– There are hardly any effects and no northern lights after the violent solar flare
The surface of the sun is boiling again. There is a huge solar storm. However, this time there were no visible traces on the ground.
The US space agency NASA recorded a powerful solar flare. The US space agency NASA announced that one of the most violent solar flares in recent years was observed on Friday with a magnitude of 3.3X.
However, there is no danger to people: given the location of the explosion, the solar storm should not hit the Earth, said astrophysicist Volker Böttmer from the University of Göttingen. As we can see from us, it is located behind the southwestern part of the sun's disk. In short: “There is no great danger to us and no northern lights.” Flares are flashes of light that occur at the point of the Sun's eruption. They are the first visible signs of a solar storm.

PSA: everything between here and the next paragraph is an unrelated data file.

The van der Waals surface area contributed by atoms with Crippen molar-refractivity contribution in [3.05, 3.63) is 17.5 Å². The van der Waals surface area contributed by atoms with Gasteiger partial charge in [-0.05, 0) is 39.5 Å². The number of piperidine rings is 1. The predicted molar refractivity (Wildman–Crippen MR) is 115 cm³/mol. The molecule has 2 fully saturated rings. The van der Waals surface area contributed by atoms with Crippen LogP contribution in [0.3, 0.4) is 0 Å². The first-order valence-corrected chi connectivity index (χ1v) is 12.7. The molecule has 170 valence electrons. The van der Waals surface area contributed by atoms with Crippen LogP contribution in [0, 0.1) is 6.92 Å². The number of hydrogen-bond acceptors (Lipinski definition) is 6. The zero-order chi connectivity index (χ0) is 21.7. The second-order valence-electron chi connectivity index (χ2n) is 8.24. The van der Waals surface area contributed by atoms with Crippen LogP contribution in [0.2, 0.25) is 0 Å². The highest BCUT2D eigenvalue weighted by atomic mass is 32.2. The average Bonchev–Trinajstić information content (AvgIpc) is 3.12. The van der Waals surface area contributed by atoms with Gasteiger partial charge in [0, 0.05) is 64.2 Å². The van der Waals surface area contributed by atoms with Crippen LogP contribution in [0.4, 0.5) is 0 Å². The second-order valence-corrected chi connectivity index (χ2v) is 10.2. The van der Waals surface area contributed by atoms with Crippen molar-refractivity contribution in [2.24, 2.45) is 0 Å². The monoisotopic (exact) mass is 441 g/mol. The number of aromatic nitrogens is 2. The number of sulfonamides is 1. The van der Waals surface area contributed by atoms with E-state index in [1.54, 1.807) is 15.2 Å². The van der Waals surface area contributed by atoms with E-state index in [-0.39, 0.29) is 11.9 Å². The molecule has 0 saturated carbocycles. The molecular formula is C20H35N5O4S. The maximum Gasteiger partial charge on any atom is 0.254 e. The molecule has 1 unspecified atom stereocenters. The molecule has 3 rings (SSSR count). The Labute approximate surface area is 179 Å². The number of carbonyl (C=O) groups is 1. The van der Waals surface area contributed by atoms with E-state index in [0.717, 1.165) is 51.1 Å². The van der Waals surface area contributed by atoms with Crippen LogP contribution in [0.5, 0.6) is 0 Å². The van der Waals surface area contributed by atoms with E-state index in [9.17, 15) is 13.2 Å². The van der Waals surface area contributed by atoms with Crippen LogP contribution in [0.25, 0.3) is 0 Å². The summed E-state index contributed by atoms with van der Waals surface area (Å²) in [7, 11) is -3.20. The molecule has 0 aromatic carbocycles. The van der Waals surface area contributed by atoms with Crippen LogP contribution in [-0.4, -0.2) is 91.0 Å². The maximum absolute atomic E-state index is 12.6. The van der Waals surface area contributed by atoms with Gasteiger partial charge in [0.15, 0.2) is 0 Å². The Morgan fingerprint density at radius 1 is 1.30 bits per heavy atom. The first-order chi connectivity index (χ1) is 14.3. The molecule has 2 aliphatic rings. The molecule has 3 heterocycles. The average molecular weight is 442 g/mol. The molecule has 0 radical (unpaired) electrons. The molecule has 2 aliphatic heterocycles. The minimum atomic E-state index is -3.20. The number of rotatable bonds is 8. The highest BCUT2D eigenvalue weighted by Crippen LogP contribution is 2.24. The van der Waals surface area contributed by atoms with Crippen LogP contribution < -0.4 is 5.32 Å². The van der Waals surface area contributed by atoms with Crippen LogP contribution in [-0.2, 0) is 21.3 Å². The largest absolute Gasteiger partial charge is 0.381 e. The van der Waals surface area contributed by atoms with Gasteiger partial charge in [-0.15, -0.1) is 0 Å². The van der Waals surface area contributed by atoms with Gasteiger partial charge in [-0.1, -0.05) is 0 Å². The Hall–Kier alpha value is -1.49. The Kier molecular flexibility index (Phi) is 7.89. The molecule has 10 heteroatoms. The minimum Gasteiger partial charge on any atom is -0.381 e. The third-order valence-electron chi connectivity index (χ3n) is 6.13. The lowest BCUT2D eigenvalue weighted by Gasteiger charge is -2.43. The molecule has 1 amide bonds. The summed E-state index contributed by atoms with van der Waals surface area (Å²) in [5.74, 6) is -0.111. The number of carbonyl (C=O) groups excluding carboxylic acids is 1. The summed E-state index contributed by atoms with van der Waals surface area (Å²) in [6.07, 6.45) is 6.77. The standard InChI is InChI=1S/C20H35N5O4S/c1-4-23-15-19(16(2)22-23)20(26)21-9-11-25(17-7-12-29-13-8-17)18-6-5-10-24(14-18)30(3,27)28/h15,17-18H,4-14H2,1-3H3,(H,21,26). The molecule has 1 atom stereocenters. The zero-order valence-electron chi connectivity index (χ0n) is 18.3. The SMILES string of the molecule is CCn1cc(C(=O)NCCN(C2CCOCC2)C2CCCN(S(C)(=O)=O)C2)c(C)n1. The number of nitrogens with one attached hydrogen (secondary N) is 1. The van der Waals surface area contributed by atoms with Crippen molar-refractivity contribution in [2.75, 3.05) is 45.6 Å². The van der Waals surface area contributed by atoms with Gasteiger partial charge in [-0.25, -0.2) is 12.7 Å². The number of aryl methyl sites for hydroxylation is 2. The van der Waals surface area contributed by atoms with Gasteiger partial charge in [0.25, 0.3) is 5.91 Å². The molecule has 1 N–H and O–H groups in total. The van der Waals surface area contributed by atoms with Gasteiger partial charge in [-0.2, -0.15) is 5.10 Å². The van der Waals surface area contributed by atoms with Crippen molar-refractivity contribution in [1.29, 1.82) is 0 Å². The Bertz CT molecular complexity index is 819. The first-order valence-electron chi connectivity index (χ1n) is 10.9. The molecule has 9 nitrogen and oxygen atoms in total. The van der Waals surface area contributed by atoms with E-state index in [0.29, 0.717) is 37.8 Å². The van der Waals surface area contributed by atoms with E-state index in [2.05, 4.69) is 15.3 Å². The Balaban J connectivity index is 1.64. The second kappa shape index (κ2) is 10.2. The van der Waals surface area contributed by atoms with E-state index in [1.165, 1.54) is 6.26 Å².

However, a solar flare leaves small traces on Earth. This creates positively charged particles (protons) with speeds of more than 1,000 kilometers per second, explains Butmer. They moved toward us along magnetic field lines that were curved like the whirlpool of a rotating lawn sprinkler. “That's why we're magnetically connected to the setting sun.”
The proton flow is caused by a rapid shock wave generated by a solar flare, which then propagates from the Sun into space. Friday's solar flare produced a fairly powerful R3 radiation event. Which may lead to radio failure.
According to Spaceweather.com, one effect of protons is the loss of shortwave radio transmission in the Earth's polar regions. The reason: Earth's magnetic field directs many incoming protons to the poles. There they can cancel radio signals below 30 MHz.
The Sun's activity has been increasing again since December 2019. Approximately every eleven years, in the so-called solar cycle, there are phases of weak and strong activity. The sun is currently approaching its maximum. When solar flares hit Earth, they can affect radio communications, power grids and navigation signals, posing a danger to spacecraft and astronauts, according to NASA.